THE OCTOBER 1957 ISSUE OF AMAZING STORIES MAGAZINE, PUBLISHED 10 YEARS AFTER NOLAN SKIFF AND BILL BEQUETTE STARTED THE FAD WITH THEIR ARTICLE ABOUT KENNETH ARNOLD’S UFO SIGHTING IN THE PENDLETON EAST OREGONIAN, WAS ”THE FLYING SAUCER ISSUE.” Image provided/Ziff-Davis Publishing Co.
If you were getting ready to take a UFO-themed road trip around the western U.S., there are several places that would naturally be at the top of the list.
There’s Roswell, New Mexico, of course. And Area 51 in Nevada. And while in Nevada, a trip to the town of Pahrump – from which, since 1984, the great Art Bell and later George Noory have filled the small hours after every midnight with the four-hour Coast to Coast AM paranormal talk show.
Most casual UFO aficionados wouldn’t put any Oregon destinations on that list unless they happened to be taking their tour in the third weekend of May, in which case a visit to the McMinnville UFO Festival might be on the itinerary. (But, they might not actually know why McMinnville has a UFO festival. Plenty of people don’t.)
But, although Oregon is neither the Mecca nor the Medina of UFOlogy, the state’s role in the history of UFO sightings is more significant than most people think. For one thing, the term ”flying saucer” probably originated in Pendleton.
Here’s how that happened:
On June 24, 1947, Kenneth Arnold, owner of Great Western Fire Control Supply in Boise, was flying home from a meeting in Washington in his private plane when he decided to take a little detour. A Marine Corps transport plane had disappeared near Mount Rainier, having apparently crashed there; and relatives of the victims of the crash had offered a $5,000 reward for anyone who could find the crash site so that they could retrieve their loved ones’ remains. Arnold figured an extra hour or two would be well invested if there was a shot at five grand.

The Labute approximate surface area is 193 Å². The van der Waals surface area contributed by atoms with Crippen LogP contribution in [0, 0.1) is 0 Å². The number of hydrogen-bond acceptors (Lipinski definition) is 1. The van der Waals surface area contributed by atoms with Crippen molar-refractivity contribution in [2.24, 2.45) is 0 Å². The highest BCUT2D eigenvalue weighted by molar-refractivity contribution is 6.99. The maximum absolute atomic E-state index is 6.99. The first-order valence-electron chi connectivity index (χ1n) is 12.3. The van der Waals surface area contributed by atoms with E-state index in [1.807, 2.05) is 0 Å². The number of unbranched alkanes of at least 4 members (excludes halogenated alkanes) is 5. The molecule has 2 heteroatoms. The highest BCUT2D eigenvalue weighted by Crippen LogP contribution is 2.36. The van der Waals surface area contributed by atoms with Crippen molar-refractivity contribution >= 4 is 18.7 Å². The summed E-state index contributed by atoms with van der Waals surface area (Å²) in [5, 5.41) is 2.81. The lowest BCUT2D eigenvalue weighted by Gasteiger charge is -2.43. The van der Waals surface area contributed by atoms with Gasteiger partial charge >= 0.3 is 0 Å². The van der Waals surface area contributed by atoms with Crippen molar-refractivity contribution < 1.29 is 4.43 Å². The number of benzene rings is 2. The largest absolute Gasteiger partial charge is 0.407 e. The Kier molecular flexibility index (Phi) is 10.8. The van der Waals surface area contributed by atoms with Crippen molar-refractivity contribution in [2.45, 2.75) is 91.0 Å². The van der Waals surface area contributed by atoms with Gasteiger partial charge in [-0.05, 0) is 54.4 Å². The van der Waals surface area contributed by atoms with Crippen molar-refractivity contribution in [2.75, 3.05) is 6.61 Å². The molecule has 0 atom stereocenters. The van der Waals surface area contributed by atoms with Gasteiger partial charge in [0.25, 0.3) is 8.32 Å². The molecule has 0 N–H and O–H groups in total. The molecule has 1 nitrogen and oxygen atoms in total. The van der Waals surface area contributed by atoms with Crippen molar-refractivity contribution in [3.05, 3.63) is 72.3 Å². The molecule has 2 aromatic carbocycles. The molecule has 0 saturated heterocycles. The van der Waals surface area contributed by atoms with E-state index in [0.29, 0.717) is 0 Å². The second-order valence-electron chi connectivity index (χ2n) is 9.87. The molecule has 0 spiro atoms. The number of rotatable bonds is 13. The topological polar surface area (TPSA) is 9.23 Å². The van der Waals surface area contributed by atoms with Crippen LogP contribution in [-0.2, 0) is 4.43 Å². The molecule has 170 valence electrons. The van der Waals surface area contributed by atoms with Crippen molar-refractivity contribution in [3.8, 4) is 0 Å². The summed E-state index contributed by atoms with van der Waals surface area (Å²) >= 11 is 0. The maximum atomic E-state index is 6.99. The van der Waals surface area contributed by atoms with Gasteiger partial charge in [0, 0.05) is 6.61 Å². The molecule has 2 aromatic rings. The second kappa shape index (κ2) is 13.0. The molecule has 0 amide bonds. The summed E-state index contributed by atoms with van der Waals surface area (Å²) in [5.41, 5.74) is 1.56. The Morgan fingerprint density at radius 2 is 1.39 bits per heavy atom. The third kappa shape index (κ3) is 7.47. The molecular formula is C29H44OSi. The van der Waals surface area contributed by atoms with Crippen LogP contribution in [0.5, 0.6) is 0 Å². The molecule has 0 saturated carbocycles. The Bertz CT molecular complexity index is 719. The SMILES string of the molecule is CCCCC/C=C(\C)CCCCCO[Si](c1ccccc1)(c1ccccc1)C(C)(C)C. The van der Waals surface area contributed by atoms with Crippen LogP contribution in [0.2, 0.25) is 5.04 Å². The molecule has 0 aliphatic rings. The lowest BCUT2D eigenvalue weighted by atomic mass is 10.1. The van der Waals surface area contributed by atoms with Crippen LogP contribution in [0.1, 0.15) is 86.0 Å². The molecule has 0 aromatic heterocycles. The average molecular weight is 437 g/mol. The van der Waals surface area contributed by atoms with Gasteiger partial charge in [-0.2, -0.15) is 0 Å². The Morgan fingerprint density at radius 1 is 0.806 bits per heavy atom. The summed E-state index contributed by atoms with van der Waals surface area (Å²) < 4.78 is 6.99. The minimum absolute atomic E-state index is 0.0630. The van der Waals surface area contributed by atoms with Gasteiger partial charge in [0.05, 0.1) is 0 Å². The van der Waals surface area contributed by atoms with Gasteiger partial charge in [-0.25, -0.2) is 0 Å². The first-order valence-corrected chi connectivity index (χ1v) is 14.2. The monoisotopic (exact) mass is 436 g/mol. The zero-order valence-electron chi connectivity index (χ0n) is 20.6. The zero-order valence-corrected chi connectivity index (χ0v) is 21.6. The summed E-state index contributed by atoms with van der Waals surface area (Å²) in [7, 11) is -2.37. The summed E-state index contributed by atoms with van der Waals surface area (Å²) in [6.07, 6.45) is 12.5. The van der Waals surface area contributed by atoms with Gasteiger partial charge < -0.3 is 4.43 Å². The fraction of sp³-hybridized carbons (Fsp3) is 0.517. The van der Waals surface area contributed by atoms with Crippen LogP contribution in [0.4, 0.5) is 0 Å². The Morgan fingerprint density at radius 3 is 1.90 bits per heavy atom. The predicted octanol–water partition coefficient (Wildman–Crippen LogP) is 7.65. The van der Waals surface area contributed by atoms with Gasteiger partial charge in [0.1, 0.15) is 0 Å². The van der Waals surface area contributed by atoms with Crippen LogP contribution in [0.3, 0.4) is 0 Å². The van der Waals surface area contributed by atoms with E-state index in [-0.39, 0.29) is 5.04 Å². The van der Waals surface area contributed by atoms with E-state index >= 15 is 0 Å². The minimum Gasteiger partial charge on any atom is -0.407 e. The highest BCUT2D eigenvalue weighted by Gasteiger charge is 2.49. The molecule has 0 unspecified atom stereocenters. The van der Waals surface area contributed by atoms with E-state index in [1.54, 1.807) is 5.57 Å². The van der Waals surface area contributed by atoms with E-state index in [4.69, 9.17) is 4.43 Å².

Arnold didn’t find the plane. But, he did find something else:
”He said he sighted nine saucer-like air craft flying in formation at 3 p.m. yesterday, extremely bright – as if they were nickel-plated – and flying at an immense rate of speed,” wrote reporters Nolan Skiff and Bill Bequette of the Pendleton East Oregonian, in a story on the front page of the next day’s edition. ”He estimated they were at an altitude between 9,500 and 10,000 feet and clocked them from Mount Rainier to Mount Adams, arriving at the amazing speed of about 1,200 miles an hour. ‘It seemed impossible,’ he said, ‘but there it is – I must believe my eyes.’”
Arnold’s first thought – remember, this was 1947 – was that the strange objects might be guided missiles or remote-controlled spy craft from the Soviet Union. So, upon landing at Pendleton, his first stop was the local FBI office. Finding that closed, he headed for the offices of the East Oregonian and spilled his story to Bequette and Skiff.
Bequette and Skiff were on deadline, and had just five or 10 minutes in which to talk to Arnold and pound out a story for the next day’s paper. So, although Arnold told them the mysterious craft were shaped with a crescent-shaped leading edge and a triangular tail trailing out behind, they missed that part in their story, picking up instead on his description of the strange objects flying ”like a saucer would if you skipped it across the water” and went with that.